The AP has an interesting story this morning, “Late Senator Figures in 2008 Presidential Furor” (see here).
As most of you know, Bush recently mentioned a U.S. Senator during World War II who thought everything would be all right if he could just talk to Hitler. And Bush was associating that appeasement with people today who want to talk to Iran (hint, hint, Barack Obama).
Well, the Senator’s name was William Borah of Idaho, a maverick Republican who had an isolationist stance to world affairs, opposed Herbert Hoover for President, and supported some of FDR’s big government social programs.
What struck me was that some historians questioned Bush’s right to draw analogies from history. One Idaho historian, Adam Sowards, states: “Trying to draw analogies from the past is something used a lot by political candidates…There’s a common saying, ‘History always repeats itself…Historians don’t like that saying, because the context is always changing. It’s never the exact same situation.”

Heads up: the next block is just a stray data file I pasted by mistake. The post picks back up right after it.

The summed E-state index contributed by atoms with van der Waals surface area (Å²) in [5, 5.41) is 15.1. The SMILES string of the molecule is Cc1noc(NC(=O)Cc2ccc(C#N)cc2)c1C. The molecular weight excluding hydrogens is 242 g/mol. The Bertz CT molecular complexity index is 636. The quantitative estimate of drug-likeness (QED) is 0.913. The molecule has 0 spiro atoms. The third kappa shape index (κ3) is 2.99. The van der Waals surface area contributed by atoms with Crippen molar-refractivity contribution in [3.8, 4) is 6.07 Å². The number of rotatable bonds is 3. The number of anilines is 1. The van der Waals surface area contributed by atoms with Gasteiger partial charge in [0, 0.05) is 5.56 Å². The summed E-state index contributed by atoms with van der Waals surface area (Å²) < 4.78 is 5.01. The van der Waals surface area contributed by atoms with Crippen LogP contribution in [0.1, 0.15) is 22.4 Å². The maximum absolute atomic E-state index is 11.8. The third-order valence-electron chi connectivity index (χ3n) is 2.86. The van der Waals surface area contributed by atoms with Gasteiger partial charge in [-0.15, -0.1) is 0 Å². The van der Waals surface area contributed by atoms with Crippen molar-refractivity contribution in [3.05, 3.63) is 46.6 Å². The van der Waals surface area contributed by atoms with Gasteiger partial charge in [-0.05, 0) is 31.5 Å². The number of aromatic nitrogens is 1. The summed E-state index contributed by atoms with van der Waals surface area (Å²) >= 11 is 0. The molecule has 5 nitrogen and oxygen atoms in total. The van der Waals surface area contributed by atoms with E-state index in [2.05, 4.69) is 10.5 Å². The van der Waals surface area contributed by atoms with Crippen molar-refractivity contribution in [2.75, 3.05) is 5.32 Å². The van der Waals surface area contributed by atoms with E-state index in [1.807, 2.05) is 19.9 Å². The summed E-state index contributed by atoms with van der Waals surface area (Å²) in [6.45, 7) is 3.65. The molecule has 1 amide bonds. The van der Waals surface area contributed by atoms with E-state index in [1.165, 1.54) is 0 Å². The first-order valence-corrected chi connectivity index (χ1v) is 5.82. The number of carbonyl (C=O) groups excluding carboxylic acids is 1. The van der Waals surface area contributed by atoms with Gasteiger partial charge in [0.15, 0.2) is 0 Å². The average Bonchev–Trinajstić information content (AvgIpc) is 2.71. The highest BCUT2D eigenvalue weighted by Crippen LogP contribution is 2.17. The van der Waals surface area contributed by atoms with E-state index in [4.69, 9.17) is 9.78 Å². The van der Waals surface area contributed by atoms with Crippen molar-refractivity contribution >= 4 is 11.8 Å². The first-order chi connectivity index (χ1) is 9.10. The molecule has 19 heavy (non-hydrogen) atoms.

And, in its characteristically neutral, detached, “just the facts, maam” manner, the AP says: “[M]aking Borah and his 1939 comments the poster child for foolhardy Nazi appeasement, then connecting the dots to the current presidential race, is a dicey intellectual proposition.”
You know, I rarely hear those sorts of things said when the Democrats appeal to history. “We can’t have a complete laissez faire economy, because Harding and Coolidge and Hoover did that, and it got us into the Great Depression.” Or “The Iraq War is just like Vietnam.” Those are just accepted as facts. But when Bush draws a historical analogy, we’re supposed to see it as an intellectual blunder.
Not that I don’t see Sowards‘ point. We can’t just appeal to the past. We have to point to current evidence that Iran is a danger. And NPR has a good story on that President of Iran, whose name I can’t remember or spell (see Writer Kasra Naji on Ahmadinejad’s ‘Secret History’). He’s not a guy we want to have nuclear weapons! And he makes some of his own judgments on Nazi Germany.